History lessons: Why a world in turmoil needs to learn from God's future

'Faith in history creates two handicaps. First it makes you passive...' wrote Edward Luce recently. He was talking about the danger of believing that the current state of politics in the US – or the UK – is only a temporary blip in history, something that will correct itself.

Most of us are more familiar with Edmund Burke's philosophy, 'Those who don't know history are destined to repeat it,' which challenges us to take a deeper look. And when we think of the wars, the genocides, and the ethnic cleansing of the last century, surely we must look back and learn. We must sharpen our focus with hindsight so that wherever we see the signs for concern, we consider what we can to do to divert what might otherwise seem inevitable.

PixabayWe need to learn from history – but we're invited into God's future.

If looking back can educate us, it can also galvanise us. While looking at history through the lens of war or disaster, we can easily fall victim to despair. A recent book called Factfulness – one which Bill Gates recommends as one of the most important he's ever read – is a much-needed antidote to that kind of doom and gloom. It looks back at how destructive poverty and disease have been and instead sets out the trend towards a decline in global poverty and the disappearance of once widespread diseases. Gates would say, 'It's easier to accelerate progress if you know how far we've already come.'

So, in these times of national and global uncertainty, surely we could be forgiven for looking over our shoulders. We see a struggling NHS this year celebrating its 70th anniversary, remembering the reasons why it was established in the first place. And perhaps as we look around too and continue to discuss Brexit, we could also ask ourselves why Europe unified in the first place. It wasn't just to address the struggling post-war economies. It was also in response to the very real consequences of nationalism which we see across Europe again today.

Looking back and trusting that it will all work out in the end is tempting. However, if we truly believe that somehow we are better people today, that more information, opportunity and exposure to other cultures, have made us a better people, a moment on social media will inform us otherwise. In that sense, faith in history – faith in an inevitable, improving timeline – can make us passive.

Our faith is of course informed by looking back. It's informed by key New Testament passages like the Sermon on the Mount. But it's all too easy to romanticise what Jesus taught and forget how revolutionary it was. The Beatitudes conjure up images of a kingdom which is radical and offensive. One that confronts sin and comforts sorrow. One that addresses hunger and requires humility. One that describes the impossible and yet imagined it as if it were inevitable. One that Dallas Willard named a book after, The Divine Conspiracy.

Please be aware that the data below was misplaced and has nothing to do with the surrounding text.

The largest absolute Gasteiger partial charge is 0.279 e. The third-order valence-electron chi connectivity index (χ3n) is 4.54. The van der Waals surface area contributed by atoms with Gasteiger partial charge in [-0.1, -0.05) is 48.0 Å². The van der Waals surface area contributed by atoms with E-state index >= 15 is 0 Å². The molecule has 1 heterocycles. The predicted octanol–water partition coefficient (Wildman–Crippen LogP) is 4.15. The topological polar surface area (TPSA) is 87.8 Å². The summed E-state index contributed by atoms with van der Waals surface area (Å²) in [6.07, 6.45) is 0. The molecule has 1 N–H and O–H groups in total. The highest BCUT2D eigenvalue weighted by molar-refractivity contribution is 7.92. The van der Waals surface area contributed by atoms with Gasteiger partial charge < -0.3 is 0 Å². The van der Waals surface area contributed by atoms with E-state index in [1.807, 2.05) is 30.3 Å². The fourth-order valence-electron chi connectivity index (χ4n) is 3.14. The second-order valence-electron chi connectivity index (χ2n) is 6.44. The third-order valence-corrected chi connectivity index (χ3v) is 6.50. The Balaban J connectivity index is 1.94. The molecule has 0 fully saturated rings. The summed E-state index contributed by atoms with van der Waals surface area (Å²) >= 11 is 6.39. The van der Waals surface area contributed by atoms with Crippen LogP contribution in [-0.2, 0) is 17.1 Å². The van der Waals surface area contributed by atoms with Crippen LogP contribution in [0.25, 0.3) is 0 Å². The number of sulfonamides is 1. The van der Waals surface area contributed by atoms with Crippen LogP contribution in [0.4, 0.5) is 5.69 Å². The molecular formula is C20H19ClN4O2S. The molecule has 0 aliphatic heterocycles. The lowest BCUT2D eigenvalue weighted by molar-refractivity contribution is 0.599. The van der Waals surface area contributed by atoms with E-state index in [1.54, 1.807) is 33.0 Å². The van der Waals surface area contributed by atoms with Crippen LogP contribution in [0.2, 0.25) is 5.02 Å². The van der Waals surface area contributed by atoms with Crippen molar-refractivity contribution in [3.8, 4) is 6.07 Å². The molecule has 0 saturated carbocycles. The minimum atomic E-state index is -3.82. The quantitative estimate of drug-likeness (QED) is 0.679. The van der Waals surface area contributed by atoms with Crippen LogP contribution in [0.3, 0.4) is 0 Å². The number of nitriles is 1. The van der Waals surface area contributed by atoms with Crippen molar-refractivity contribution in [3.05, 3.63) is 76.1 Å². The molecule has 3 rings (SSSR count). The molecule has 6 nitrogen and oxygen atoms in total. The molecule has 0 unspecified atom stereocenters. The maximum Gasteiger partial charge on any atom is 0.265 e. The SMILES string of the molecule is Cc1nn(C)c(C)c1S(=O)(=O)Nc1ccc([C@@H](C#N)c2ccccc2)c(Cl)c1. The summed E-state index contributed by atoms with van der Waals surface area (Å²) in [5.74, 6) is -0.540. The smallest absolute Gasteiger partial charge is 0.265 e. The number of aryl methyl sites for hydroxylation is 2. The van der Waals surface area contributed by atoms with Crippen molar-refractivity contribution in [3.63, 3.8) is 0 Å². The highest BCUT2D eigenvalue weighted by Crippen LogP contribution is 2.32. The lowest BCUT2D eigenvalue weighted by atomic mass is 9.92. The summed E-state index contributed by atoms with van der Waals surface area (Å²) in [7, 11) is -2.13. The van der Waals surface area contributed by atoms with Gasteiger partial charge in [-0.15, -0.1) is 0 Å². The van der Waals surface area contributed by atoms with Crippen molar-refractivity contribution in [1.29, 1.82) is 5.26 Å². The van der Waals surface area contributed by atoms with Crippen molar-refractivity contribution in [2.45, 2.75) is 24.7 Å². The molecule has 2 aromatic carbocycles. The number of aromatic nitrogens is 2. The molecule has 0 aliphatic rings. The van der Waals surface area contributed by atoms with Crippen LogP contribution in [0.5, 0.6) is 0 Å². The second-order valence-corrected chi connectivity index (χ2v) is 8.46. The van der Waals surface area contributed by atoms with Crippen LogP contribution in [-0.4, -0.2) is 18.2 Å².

Jesus embodied this heavenly kingdom. He saw a future hope breaking into the present. This kingdom would be seen and felt where God's rule and reign was welcomed. And we only have to read Revelation 21 to see that this is more necessary and attractive than ever: 'Then I saw "a new heaven and a new earth," for the first heaven and the first earth had passed away, and there was no longer any sea. I saw the Holy City, the new Jerusalem, coming down out of heaven from God, prepared as a bride beautifully dressed for her husband. And I heard a loud voice from the throne saying, "Look! God's dwelling place is now among the people, and he will dwell with them. They will be his people, and God himself will be with them and be their God. He will wipe every tear from their eyes. There will be no more death or mourning or crying or pain, for the old order of things has passed away."'

There's an old saying, that heaven isn't 'pie in the sky when you die' but it's 'steak on the plate while you wait'. Our future hope comforts and confronts us in the midst of the very real challenges all around us. In many ways, history simply cannot help us.

The author LP Hartley wrote, 'The past is a foreign country; they do things differently there.' But for us as Christians, we could say – the future is a foreign country. Heaven is a foreign country; they do things differently there. Except that the Bible tells us that we are exiles here, in our time, in our country.

It is not our country's past, its history that defines us. It's not just our past or how we've been raised. Social anthropologist Margaret Mead challenges that assumption: 'The notion that we are products of our environment is our greatest sin; we are products of our choices,' she says.

We get to choose. We're invited into an entirely new way to live, from an entirely different perspective. And how we respond to the world around us is all about our choices. We cannot afford to be passive observers, even students of history. Let us learn from those who have gone before us, but let our future hope, our future home, inform the choices we will make today and therefore place in our hands, in our time, something the world is crying out for.

Our history has not yet been written, and each of us has to play our part in writing it.

Karen Sturrock is a lawyer turned copywriter. Follow her on Twitter @karenlsturrock.

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